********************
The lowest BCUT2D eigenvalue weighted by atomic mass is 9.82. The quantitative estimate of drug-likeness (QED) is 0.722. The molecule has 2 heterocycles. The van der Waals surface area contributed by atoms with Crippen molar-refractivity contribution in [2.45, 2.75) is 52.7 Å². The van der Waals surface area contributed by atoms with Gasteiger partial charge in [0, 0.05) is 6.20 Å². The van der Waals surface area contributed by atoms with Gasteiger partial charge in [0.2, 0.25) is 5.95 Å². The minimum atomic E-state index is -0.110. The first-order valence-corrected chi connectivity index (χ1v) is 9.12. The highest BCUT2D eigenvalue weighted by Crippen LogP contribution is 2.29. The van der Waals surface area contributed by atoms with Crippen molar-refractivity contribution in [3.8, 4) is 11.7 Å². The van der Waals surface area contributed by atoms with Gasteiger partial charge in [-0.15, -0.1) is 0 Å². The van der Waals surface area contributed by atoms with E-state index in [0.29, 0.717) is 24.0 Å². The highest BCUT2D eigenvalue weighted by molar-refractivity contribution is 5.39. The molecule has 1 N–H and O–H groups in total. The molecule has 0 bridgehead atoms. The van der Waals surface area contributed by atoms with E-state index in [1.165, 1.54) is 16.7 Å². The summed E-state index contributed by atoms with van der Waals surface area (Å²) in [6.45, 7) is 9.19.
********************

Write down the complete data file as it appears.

The lowest BCUT2D eigenvalue weighted by atomic mass is 9.82. The quantitative estimate of drug-likeness (QED) is 0.722. The molecule has 2 heterocycles. The van der Waals surface area contributed by atoms with Crippen molar-refractivity contribution in [2.45, 2.75) is 52.7 Å². The van der Waals surface area contributed by atoms with Gasteiger partial charge in [0, 0.05) is 6.20 Å². The van der Waals surface area contributed by atoms with Gasteiger partial charge in [0.2, 0.25) is 5.95 Å². The minimum atomic E-state index is -0.110. The first-order valence-corrected chi connectivity index (χ1v) is 9.12. The highest BCUT2D eigenvalue weighted by Crippen LogP contribution is 2.29. The van der Waals surface area contributed by atoms with Crippen molar-refractivity contribution in [3.8, 4) is 11.7 Å². The van der Waals surface area contributed by atoms with Gasteiger partial charge in [-0.15, -0.1) is 0 Å². The van der Waals surface area contributed by atoms with E-state index in [0.29, 0.717) is 24.0 Å². The highest BCUT2D eigenvalue weighted by molar-refractivity contribution is 5.39. The molecule has 1 N–H and O–H groups in total. The molecule has 0 bridgehead atoms. The van der Waals surface area contributed by atoms with E-state index in [1.165, 1.54) is 16.7 Å². The summed E-state index contributed by atoms with van der Waals surface area (Å²) in [6.45, 7) is 9.19.